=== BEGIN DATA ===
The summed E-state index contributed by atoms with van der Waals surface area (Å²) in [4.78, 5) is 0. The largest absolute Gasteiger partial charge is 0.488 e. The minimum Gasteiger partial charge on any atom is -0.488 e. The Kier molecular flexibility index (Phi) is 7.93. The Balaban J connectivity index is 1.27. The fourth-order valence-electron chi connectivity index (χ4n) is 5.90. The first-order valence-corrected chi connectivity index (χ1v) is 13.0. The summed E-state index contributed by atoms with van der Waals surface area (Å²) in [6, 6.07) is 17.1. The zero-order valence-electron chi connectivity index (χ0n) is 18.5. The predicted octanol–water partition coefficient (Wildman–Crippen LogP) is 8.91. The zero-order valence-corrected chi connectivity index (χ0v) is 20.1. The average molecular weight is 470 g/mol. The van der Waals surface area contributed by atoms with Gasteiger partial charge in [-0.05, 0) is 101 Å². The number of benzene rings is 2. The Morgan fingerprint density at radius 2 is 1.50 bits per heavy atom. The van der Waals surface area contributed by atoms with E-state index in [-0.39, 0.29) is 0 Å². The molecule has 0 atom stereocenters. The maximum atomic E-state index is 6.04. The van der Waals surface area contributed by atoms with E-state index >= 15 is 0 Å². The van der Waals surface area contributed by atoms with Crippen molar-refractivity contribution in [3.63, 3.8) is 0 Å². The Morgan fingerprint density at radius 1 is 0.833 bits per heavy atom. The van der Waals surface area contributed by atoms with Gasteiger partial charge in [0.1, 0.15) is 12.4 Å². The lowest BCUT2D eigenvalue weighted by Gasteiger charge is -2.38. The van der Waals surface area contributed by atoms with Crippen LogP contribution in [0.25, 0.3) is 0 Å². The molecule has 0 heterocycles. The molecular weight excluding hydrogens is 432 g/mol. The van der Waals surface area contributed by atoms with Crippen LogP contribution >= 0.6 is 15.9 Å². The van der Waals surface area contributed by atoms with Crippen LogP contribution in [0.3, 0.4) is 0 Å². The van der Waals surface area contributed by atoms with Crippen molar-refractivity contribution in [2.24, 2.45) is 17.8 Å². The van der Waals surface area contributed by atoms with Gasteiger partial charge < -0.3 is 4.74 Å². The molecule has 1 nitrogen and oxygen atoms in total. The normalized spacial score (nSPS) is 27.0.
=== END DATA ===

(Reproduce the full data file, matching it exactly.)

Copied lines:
The summed E-state index contributed by atoms with van der Waals surface area (Å²) in [4.78, 5) is 0. The largest absolute Gasteiger partial charge is 0.488 e. The minimum Gasteiger partial charge on any atom is -0.488 e. The Kier molecular flexibility index (Phi) is 7.93. The Balaban J connectivity index is 1.27. The fourth-order valence-electron chi connectivity index (χ4n) is 5.90. The first-order valence-corrected chi connectivity index (χ1v) is 13.0. The summed E-state index contributed by atoms with van der Waals surface area (Å²) in [6, 6.07) is 17.1. The zero-order valence-electron chi connectivity index (χ0n) is 18.5. The predicted octanol–water partition coefficient (Wildman–Crippen LogP) is 8.91. The zero-order valence-corrected chi connectivity index (χ0v) is 20.1. The average molecular weight is 470 g/mol. The van der Waals surface area contributed by atoms with Gasteiger partial charge in [-0.05, 0) is 101 Å². The number of benzene rings is 2. The Morgan fingerprint density at radius 2 is 1.50 bits per heavy atom. The van der Waals surface area contributed by atoms with E-state index in [-0.39, 0.29) is 0 Å². The molecule has 0 atom stereocenters. The maximum atomic E-state index is 6.04. The van der Waals surface area contributed by atoms with E-state index >= 15 is 0 Å². The van der Waals surface area contributed by atoms with Crippen molar-refractivity contribution in [3.63, 3.8) is 0 Å². The Morgan fingerprint density at radius 1 is 0.833 bits per heavy atom. The van der Waals surface area contributed by atoms with Gasteiger partial charge in [0.1, 0.15) is 12.4 Å². The lowest BCUT2D eigenvalue weighted by Gasteiger charge is -2.38. The van der Waals surface area contributed by atoms with Crippen LogP contribution in [0.25, 0.3) is 0 Å². The molecule has 0 heterocycles. The molecular weight excluding hydrogens is 432 g/mol. The van der Waals surface area contributed by atoms with Crippen LogP contribution >= 0.6 is 15.9 Å². The van der Waals surface area contributed by atoms with Crippen LogP contribution in [0.3, 0.4) is 0 Å². The van der Waals surface area contributed by atoms with Crippen molar-refractivity contribution in [2.24, 2.45) is 17.8 Å². The van der Waals surface area contributed by atoms with Gasteiger partial charge < -0.3 is 4.74 Å². The molecule has 1 nitrogen and oxygen atoms in total. The normalized spacial score (nSPS) is 27.0.